A first generation artist of the New Negro Movement, Hale Aspacio Woodruff created paintings, prints, and murals that depict the historic struggle and perseverance of African Americans. Though some of his work, such as his Afro Emblems series, is entirely abstract, Woodruff is perhaps best known for his American scenes that combine a representational style with a modern idiom and African aesthetic. He believed it was important to “keep your artistic level at the highest possible range of development and . . . [simultaneously] make your work convey . . . what we are as a people.” It was a philosophy that Woodruff lived by and one that he passed on to his students at Atlanta University.
A native of Cairo, Illinois, Woodruff began his career as a political cartoonist, first for a high school newspaper in Nashville, Tennessee, and later for an African American newspaper in Indianapolis. It was not until he enrolled in the John Herron Art School in Indianapolis that Woodruff learned about African and African American art. An encounter with William Edouard Scott, who had just returned from Europe, inspired Woodruff to study art, including African art, abroad. Financed in part by an award from the Harmon Foundation, in 1927 Woodruff began a four-year sojourn in Paris, where he became part of what he designated the “Negro Colony.” This group of expatriated African American artists and intellectuals included Henry Ossawa Tanner, Augusta Savage, Alain Locke, and the recently arrived Josephine Baker. Though they did not directly engage with the Parisian artist circle comprised of Gertrude Stein, Picasso, Matisse, and others, Woodruff and his friends were nonetheless aware of their artistic innovations and dealt with similar aesthetic issues in their own work. At the same time, Woodruff explored the ethnographic market with Alain Locke and studied African sculpture in books.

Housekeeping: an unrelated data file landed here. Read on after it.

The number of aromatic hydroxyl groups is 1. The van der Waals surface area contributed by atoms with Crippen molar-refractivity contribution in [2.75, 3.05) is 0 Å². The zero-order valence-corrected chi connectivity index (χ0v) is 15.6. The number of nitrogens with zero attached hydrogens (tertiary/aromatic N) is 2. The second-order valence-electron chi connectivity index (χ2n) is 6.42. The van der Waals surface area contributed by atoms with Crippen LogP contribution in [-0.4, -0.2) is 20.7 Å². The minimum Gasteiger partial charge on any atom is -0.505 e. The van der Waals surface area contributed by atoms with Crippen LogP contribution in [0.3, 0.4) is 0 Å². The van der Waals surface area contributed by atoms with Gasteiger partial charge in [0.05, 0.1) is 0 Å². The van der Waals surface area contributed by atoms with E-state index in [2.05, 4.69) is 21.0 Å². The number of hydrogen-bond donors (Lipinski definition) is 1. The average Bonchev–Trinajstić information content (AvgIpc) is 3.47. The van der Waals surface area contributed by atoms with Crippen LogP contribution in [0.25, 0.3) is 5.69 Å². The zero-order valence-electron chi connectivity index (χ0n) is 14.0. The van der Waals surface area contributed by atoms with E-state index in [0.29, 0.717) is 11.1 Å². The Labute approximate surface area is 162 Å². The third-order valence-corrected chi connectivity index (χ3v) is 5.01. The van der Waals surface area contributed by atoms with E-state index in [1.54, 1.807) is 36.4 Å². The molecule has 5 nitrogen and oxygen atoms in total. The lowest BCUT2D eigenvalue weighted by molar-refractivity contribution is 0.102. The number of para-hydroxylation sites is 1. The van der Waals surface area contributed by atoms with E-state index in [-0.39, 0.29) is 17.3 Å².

Economic uncertainty brought on by the Great Depression induced Woodruff to accept a teaching position at Atlanta University in 1931. In a 1968 interview, Woodruff recalled his return to the American South as “coming home.” In Atlanta, Woodruff founded an art department that became known as the “Atlanta School” or the “Outhouse School.” The latter designation was inspired by Woodruff’s realist approach that demanded the inclusion of all visible forms in his students’ landscape paintings, including less picturesque elements such as privies. In 1942, Woodruff initiated the Atlanta University Art Annuals, which not only offered a forum for African American artists from across the nation to exhibit their work, but also enabled his local students to experience African American art in a way that they could not otherwise. This exclusively African American art exhibition continued until 1970.
It was during his tenure at Atlanta University that Hale Woodruff discovered American Regionalism. Eager to create art that spoke to the black experience, the artist’s penchant for abstraction soon gave way to a more representational and socially conscious art. During the 1930s, Woodruff created a series of woodcut prints that depict African American life in the South—from brutal lynchings to daily chores. Following a 1938 trip to Mexico during which he studied fresco painting with Diego Rivera, Woodruff began incorporating public art into his oeuvre. He created several powerful murals, including his highly acclaimed The Amistad Mutiny, 1839 at Talladega College and Art of the Negro in Atlanta University Library.
Hale Woodruff was a lifelong advocate of African American art and artists. Although he spent his later years in New York—where he helped establish the Spiral Group (with fellow artists Charles Alston, Romare Bearden, and others) and taught at New York University (where his students included Arthur Rose, Merton Simpson, and Leo Twiggs)—his impact on his Southern home was deeply felt. The Atlanta University Art Annuals led to the creation of an extensive African American art collection at that institution. Woodruff’s paintings can found in the collections of such prestigious institutions as the Cleveland Museum of Art, Detroit Institute of Arts, Metropolitan Museum of Art, and National Gallery of Art, among others.